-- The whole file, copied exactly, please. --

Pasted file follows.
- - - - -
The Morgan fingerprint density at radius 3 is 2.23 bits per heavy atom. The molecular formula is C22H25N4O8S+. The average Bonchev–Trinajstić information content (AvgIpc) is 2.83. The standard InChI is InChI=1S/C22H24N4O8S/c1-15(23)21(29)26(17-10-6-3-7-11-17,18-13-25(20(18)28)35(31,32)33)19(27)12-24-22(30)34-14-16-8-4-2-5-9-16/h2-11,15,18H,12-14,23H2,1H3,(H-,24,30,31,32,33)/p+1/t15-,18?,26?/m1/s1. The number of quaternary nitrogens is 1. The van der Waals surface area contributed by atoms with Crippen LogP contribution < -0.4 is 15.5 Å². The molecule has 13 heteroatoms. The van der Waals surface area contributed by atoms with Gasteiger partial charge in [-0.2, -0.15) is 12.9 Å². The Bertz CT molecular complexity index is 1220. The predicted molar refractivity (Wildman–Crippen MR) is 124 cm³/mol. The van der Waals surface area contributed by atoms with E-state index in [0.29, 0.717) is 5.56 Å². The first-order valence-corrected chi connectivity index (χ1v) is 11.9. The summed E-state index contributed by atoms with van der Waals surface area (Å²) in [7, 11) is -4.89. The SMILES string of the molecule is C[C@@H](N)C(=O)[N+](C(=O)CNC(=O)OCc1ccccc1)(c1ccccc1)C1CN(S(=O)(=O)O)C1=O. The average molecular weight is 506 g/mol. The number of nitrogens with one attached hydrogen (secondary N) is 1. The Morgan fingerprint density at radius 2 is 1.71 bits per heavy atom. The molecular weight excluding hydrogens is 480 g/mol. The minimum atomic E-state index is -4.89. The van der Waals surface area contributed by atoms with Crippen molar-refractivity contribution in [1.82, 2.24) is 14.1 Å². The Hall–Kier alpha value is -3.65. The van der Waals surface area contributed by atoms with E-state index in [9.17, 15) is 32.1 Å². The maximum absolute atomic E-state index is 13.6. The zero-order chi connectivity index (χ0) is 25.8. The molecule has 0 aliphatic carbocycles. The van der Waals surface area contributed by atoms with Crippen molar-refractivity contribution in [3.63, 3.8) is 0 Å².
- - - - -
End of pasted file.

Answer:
The Morgan fingerprint density at radius 3 is 2.23 bits per heavy atom. The molecular formula is C22H25N4O8S+. The average Bonchev–Trinajstić information content (AvgIpc) is 2.83. The standard InChI is InChI=1S/C22H24N4O8S/c1-15(23)21(29)26(17-10-6-3-7-11-17,18-13-25(20(18)28)35(31,32)33)19(27)12-24-22(30)34-14-16-8-4-2-5-9-16/h2-11,15,18H,12-14,23H2,1H3,(H-,24,30,31,32,33)/p+1/t15-,18?,26?/m1/s1. The number of quaternary nitrogens is 1. The van der Waals surface area contributed by atoms with Crippen LogP contribution < -0.4 is 15.5 Å². The molecule has 13 heteroatoms. The van der Waals surface area contributed by atoms with Gasteiger partial charge in [-0.2, -0.15) is 12.9 Å². The Bertz CT molecular complexity index is 1220. The predicted molar refractivity (Wildman–Crippen MR) is 124 cm³/mol. The van der Waals surface area contributed by atoms with E-state index in [0.29, 0.717) is 5.56 Å². The first-order valence-corrected chi connectivity index (χ1v) is 11.9. The summed E-state index contributed by atoms with van der Waals surface area (Å²) in [7, 11) is -4.89. The SMILES string of the molecule is C[C@@H](N)C(=O)[N+](C(=O)CNC(=O)OCc1ccccc1)(c1ccccc1)C1CN(S(=O)(=O)O)C1=O. The average molecular weight is 506 g/mol. The number of nitrogens with one attached hydrogen (secondary N) is 1. The Morgan fingerprint density at radius 2 is 1.71 bits per heavy atom. The molecular weight excluding hydrogens is 480 g/mol. The minimum atomic E-state index is -4.89. The van der Waals surface area contributed by atoms with Crippen molar-refractivity contribution in [1.82, 2.24) is 14.1 Å². The Hall–Kier alpha value is -3.65. The van der Waals surface area contributed by atoms with E-state index in [9.17, 15) is 32.1 Å². The maximum absolute atomic E-state index is 13.6. The zero-order chi connectivity index (χ0) is 25.8. The molecule has 0 aliphatic carbocycles. The van der Waals surface area contributed by atoms with Crippen molar-refractivity contribution in [3.63, 3.8) is 0 Å².